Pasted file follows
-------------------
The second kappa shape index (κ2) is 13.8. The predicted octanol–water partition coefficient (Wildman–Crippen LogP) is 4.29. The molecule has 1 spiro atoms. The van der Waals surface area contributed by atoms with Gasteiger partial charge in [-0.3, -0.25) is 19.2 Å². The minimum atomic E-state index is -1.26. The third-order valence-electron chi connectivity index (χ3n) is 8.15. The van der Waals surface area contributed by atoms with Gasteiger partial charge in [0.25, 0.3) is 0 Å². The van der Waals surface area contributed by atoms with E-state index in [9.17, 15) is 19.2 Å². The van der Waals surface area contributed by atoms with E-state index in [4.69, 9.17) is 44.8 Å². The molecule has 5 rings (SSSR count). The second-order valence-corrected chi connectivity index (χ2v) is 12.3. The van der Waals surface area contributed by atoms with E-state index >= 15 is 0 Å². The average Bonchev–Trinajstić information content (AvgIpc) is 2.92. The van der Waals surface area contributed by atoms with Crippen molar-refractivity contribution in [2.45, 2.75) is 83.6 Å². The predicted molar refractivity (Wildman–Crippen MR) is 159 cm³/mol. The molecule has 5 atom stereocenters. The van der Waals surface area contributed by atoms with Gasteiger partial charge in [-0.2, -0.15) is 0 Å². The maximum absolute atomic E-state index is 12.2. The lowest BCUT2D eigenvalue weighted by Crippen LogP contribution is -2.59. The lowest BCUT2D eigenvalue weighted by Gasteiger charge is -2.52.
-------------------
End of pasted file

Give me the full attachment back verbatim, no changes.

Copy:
The second kappa shape index (κ2) is 13.8. The predicted octanol–water partition coefficient (Wildman–Crippen LogP) is 4.29. The molecule has 1 spiro atoms. The van der Waals surface area contributed by atoms with Gasteiger partial charge in [-0.3, -0.25) is 19.2 Å². The minimum atomic E-state index is -1.26. The third-order valence-electron chi connectivity index (χ3n) is 8.15. The van der Waals surface area contributed by atoms with Gasteiger partial charge in [0.25, 0.3) is 0 Å². The van der Waals surface area contributed by atoms with E-state index in [9.17, 15) is 19.2 Å². The van der Waals surface area contributed by atoms with E-state index in [4.69, 9.17) is 44.8 Å². The molecule has 5 rings (SSSR count). The second-order valence-corrected chi connectivity index (χ2v) is 12.3. The van der Waals surface area contributed by atoms with E-state index >= 15 is 0 Å². The average Bonchev–Trinajstić information content (AvgIpc) is 2.92. The van der Waals surface area contributed by atoms with Crippen molar-refractivity contribution in [2.45, 2.75) is 83.6 Å². The predicted molar refractivity (Wildman–Crippen MR) is 159 cm³/mol. The molecule has 5 atom stereocenters. The van der Waals surface area contributed by atoms with Gasteiger partial charge in [-0.2, -0.15) is 0 Å². The maximum absolute atomic E-state index is 12.2. The lowest BCUT2D eigenvalue weighted by Crippen LogP contribution is -2.59. The lowest BCUT2D eigenvalue weighted by Gasteiger charge is -2.52.